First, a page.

Former Chief Medical Officer, Dr Patrick Martin is lobbying for more to be done to reduce the current 20% 20 poverty rate in St Kitts and Nevis, despite lowering debt to GDP ratio and talk of surpluses and surpluses.
Dr Martin in an op-ed captioned “Emancipation from programmed dependency” called for an end to “wasting of money on programmed dependency” and instead an “investment in human capital improvement to maximize creativity, productivity and good work ethic.”
“Such is the nature of transformation politics,” said Dr Martin, who zeroed in on the recently introduced Poverty Alleviation Programme (PAP) and expressed the view that seeking government handouts is like sitting in the sidewalk and begging bread.
“This is exactly what programmed dependency encourages. A mentality of getting things without effort. Programmed dependency exists when otherwise able adults are officially categorised as poor without scientific assessment including means-testing. Such persons may be given money from the Treasury without performance conditions. If not money, a contract, house or land may be part of the giving and receiving,” said Dr Martin.
Dr Martin noted that at the end of June 2019, some 3,928 poor households were receiving direct monetary assistance.
“There were 2,322 poor households recorded by 2008 Poverty Assessment Survey,” said Dr Martin, who pointed out that data suggests an increase in household poverty from 13.5% in 2008 to 20% in 2019 during a time of positive GDP growth, favourable debt-to-GDP ratio and fiscal surpluses,” said Dr Martin, who added: “Surely, a rising economic tide should have lifted more households out of poverty.”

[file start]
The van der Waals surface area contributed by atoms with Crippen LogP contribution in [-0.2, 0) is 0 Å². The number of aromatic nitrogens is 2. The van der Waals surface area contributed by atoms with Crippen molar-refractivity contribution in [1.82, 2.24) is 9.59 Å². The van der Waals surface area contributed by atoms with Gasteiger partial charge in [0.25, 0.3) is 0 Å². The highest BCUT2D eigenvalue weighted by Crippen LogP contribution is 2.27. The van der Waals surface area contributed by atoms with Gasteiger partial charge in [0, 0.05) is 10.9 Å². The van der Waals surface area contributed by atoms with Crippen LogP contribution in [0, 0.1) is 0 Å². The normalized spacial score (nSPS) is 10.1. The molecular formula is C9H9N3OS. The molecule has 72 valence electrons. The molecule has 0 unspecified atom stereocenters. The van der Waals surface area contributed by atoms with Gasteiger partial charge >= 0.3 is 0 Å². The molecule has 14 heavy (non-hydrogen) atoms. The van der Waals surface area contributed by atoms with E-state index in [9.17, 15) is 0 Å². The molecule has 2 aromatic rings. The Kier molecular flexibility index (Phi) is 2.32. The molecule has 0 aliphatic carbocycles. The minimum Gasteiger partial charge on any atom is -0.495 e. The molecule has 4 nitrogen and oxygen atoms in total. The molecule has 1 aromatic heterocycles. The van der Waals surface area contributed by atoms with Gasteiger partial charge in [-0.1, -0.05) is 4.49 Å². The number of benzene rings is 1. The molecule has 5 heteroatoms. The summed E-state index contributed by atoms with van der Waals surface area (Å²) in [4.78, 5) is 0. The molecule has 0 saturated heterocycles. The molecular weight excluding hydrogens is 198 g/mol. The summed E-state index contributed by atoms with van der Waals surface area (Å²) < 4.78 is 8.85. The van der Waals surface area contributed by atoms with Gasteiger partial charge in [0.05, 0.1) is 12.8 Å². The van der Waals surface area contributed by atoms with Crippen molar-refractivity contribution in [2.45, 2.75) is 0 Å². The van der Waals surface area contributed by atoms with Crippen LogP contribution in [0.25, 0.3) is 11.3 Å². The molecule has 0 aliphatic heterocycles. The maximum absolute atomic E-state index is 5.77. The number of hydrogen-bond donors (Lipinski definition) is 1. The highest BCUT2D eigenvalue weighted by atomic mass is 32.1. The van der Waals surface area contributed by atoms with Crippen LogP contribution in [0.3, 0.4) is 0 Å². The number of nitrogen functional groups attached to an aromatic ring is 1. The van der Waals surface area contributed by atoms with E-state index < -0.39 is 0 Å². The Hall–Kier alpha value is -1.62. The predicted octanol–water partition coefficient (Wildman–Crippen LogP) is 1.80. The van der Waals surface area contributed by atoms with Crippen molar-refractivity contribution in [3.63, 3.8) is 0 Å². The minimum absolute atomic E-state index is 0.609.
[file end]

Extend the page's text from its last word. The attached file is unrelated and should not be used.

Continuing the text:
He pointed out that the PAP payout as of the end of June was EC$13.5 million and asks: “How much of this quantum is going to undeserving households?”
Dr Martin said programmed dependency is unsustainable and must be stopped as neither social security nor national health insurance are viable if the financial burden of dependants is greater than the taxes paid by workers.
“A bankrupt Social Security or NHI suggest a failed state. Such can happen in the Federation if its mounting rates of chronic disease and dependency continue unabated,” said Dr Martin, who pointed out that human capital improvement should be the principle driving poverty alleviation.
“Any such program should be about empowering people with skills to lift themselves out of poverty. Teaching people how to fish is far better than merely giving fish,” said Dr Martin.